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Here is a great lesson / practice with a 5 wood or hybrid.

Take a small bucket of range balls over to a practice sand bunker where one can practice hitting your woods or hybrids.

IF one tries to dig this shot, they will have difficult executing this practice.

IF you sweep the ball, one should have better results.

If you are having difficulties with this practice, use a tee and tee up a few shots and then place the ball on the sand surface and try again.

Also, if you can practice these shots in different areas of the bunker where it is required to get the shot up quickly to carry the lip, one will develop the ability to hit a higher trajectory.

Club Rat

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Just hit the darn thing I think it's all about your set up and tempo. If you listen to people who say sweep, take a small divot,whatever, it will drive you nuts. They may be correct but don't think about it.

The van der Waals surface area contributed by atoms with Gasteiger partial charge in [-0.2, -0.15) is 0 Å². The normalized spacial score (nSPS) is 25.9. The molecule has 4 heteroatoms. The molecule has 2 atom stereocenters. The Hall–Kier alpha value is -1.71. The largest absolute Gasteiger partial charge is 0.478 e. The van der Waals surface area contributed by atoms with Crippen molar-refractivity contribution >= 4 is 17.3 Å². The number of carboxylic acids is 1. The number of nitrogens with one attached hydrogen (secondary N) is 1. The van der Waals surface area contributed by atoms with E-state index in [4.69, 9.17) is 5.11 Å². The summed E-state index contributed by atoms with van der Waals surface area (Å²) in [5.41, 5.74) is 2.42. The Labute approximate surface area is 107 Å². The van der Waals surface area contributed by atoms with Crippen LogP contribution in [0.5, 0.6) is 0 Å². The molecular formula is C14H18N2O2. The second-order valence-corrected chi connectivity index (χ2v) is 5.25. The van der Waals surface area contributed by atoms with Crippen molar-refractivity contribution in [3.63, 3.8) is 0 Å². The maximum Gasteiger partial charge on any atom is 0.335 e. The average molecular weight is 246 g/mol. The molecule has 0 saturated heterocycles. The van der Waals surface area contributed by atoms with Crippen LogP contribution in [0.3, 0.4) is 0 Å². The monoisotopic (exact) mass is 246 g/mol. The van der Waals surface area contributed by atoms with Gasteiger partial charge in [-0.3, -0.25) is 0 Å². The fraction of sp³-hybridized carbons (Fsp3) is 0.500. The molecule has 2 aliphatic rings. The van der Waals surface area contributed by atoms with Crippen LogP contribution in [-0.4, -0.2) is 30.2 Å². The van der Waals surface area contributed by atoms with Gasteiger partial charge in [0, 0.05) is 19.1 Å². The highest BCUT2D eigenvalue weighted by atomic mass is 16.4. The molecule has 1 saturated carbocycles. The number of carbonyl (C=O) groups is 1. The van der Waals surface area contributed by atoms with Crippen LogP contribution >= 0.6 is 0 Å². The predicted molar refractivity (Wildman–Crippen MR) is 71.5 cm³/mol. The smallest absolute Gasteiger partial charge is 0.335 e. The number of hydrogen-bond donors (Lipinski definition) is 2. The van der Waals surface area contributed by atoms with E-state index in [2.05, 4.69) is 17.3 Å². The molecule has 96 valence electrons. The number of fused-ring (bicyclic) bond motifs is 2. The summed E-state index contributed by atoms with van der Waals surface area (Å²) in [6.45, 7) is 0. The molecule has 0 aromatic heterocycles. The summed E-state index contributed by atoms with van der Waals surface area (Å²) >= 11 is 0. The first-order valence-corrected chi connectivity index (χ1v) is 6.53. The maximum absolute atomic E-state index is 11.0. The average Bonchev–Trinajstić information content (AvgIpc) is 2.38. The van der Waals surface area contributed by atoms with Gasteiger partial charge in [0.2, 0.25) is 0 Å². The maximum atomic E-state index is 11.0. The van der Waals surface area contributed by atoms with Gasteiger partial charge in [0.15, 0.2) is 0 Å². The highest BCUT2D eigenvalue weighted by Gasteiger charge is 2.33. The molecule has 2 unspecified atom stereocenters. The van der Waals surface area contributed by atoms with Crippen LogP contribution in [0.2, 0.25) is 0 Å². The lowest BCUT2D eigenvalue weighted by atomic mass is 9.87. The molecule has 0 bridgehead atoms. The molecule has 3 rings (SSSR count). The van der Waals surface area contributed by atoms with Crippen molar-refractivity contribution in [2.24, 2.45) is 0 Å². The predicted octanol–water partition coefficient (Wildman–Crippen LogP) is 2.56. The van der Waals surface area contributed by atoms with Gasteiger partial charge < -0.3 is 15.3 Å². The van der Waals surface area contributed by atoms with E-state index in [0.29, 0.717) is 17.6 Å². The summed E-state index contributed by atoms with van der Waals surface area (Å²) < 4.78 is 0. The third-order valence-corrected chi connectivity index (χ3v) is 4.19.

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I hate giving advice because I have such a high handicap, but the 5 wood is the most consistent club in the bag - even off the fairway (don't know why).

I don't think about sweeping it, I just try to swing easy (it's a 5 wood, it'll carry) and I concentrate on making contact with the ground and ball at about the same time (shallow angle of attack). Really try to control your speed until you get a feel for what works. Good luck.

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Just hit the darn thing

I think it's all about your set up and tempo.

If you listen to people who say sweep, take a small divot,whatever, it will drive you nuts. They may be correct but don't think about it.


There are two sides to this story. Yes and No.

Yes players having too many swing thoughts can lead to executing improperly and lead to confusion when confronted with the need to play the club mentioned over the course of the day.

No, Don't think about it. This forum is a great place for player's trying to learn by asking advise.

Yes they should make their own decisions on suggestions and use the advice during their practice time on the range.

Set up and tempo are strong keys to proper execution in every golf swing.

The game drives everyone "Nuts" that's one of the many reasons why we love the game of golf.

"Just hit the darn thing" is usually followed with a player yelling "fore", then followed by reaching in the bag for another ball to put into play.